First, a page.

Just a few thoughts

Zero Waste CSA Week 8

Zero Waste CSA Week 8

This Week in our CSA

We had zucchini, corn, tomatoes, collard greens, onions, cantaloupe, snap peas, peppers, cucumbers, broccoli, ground cherries, and a bunch of basil.

  • We had a ton of sweet corn from our road trip to Iowa plus some in our CSA, so we ate some with dinner one night and froze the leftovers to use for later.]
  • Zoodles— We had some friends over one night this week, so I spiralized four zucchinis and made a big batch of zoodles and spaghetti sauce. I bought this spiralizer off of Amazon last year and I LOVE it. It works really well & is an easy way use some of the zucchini’s, but you can also spiralize other veggies. I like this spiralizer too because it suctions to the countertop to keep it from slipping around, which some of the other spiralizers didn’t have. One of my friends has an attachment for her kitchenaid that she loves for this.
  • I used the tomatoes for tomato sauce with my zoodles.
  • Zucchini coffee cake— Super super easy! It was a sweet surprise one morning for our Airbnb guests.
  • Collard greens with bacon and onions– I also used some of the homemade vegetable stock to make this.
  • We ate the snap peas, peppers, and cucumbers raw with hummus for lunch a few days this week.
  • The cantaloupe was the best cantaloupe I have ever had. We took it on a camping trip over the weekend and ate it all in one day.
  • Ground cherries- We just ate these raw all week, but in the past I have made ground cherry coffee cake with them!
  • Stir fried rice– Collin made a stir fry with rice, broccoli, celery, garlic, eggs, soy sauce, rice wine vinegar, sesame seed oil, and butter.
  • Bruschetta— when I have tomatoes and basil, I always pick up mozzarella and bread. It’s an easy lunch or dinner drizzled with olive oil and balsamic vinaigrette. I’m not sure if I could ever get tired of bruschetta.
  • Immediately after I got the CSA this week and saw the basil, I put in it a mason jar of water and set it on the counter next to a window. Within a few days it had spouted some small, white roots. A few days later I was able to put it in a planter and it’s doing great.

Does eating healthy foods fit into my budget?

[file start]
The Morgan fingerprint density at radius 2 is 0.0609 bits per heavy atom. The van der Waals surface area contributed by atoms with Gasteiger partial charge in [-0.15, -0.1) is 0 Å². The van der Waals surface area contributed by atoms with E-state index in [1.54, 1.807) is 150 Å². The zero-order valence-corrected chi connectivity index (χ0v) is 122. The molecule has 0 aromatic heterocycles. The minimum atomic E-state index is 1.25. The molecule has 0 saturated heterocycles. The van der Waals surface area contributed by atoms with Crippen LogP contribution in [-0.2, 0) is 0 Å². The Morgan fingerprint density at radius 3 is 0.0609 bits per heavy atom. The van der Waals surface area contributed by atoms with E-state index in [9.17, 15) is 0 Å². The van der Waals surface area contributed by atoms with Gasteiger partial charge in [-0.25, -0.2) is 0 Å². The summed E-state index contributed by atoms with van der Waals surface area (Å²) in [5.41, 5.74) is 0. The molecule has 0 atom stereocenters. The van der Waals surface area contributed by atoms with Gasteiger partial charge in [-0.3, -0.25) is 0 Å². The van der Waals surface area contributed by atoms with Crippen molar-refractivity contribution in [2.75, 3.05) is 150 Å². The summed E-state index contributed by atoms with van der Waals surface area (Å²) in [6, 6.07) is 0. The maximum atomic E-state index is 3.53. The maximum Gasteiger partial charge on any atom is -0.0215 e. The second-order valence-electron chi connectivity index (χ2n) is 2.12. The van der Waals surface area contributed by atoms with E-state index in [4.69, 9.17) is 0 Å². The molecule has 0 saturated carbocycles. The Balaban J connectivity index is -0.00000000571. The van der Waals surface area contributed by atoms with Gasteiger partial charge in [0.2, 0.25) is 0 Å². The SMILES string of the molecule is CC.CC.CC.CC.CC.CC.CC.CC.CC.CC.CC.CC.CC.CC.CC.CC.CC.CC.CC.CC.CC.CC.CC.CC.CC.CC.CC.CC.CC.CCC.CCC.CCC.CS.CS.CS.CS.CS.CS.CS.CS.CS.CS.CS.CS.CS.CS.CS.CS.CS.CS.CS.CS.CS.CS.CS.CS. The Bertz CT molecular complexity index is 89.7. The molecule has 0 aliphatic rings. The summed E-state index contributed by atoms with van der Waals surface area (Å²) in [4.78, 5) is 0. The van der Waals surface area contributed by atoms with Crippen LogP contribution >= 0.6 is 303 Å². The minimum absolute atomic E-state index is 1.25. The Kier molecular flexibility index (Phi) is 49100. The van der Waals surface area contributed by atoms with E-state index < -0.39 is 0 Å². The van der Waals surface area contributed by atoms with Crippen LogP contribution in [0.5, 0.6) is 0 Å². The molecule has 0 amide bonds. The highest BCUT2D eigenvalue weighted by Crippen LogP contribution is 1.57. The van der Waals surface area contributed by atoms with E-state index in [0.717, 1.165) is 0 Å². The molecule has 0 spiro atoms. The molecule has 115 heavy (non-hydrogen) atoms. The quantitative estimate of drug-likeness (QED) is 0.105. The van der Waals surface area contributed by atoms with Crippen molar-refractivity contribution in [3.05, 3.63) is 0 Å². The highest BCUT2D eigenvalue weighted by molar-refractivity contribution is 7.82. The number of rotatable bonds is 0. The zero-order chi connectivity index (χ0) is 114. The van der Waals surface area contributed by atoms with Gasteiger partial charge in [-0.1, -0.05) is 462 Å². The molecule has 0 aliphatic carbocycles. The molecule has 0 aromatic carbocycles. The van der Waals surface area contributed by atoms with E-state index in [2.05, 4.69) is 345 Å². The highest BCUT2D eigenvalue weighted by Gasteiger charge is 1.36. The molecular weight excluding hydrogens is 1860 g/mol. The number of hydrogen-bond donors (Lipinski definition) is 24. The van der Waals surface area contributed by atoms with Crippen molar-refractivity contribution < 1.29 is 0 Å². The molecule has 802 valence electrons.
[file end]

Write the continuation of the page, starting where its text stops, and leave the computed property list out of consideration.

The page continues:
One of the main ways that you can make a CSA fit into your budget it by eating as many of the veggies raw or by themselves as possible and by using them with ingredients that you already have on hand. Many times I will substitute various ingredients partially out of my own laziness (and not wanting to hike to the store) and also because it is better for our grocery budget. Stir fries are perfect ways to do this. This week Collin combined a bunch of veggies along with things that we already had on hand to make a super cheap dinner.

The important thing to keep in mind when you are putting together a stir fry is to start with a good sauce– we always have soy sauce, rice wine vinegar, fresh garlic, and sesame oil on hand for this. Then in general you can choose any of these vegetables and try to choose a good mix of textures: mushrooms, broccoli, carrots, snap peas, onion, bell peppers, green onion, baby corn, bok choy, zucchini, and water chestnuts. Those are just our favorites to use, but there are certainly more you could try!

Cooking at home rather than going out to restaurants for lunch and dinner in general is much cheaper. Since we are just typically cooking for the two of us, we often have plenty of leftovers to take for lunches throughout the week. I used to hate leftovers, but now I embrace and love it. Plus it makes packing lunches in the morning much easier. When we are cleaning up dinner at night, we always just put leftovers in individual lunch containers to make it easy to grab and go (neither Collin nor I are morning people).

Having all of this fresh produce at home and wanting to eat it all before it goes bad is a challenge in itself. We are always eating the veggies for breakfasts, snacks, lunches, and dinners. We certainly save money eating our fresh food over buying processed snacks and junk food.

Bottom line: You don’t have to break the bank to eat well. There are so many ways to eat healthy on a tight budget.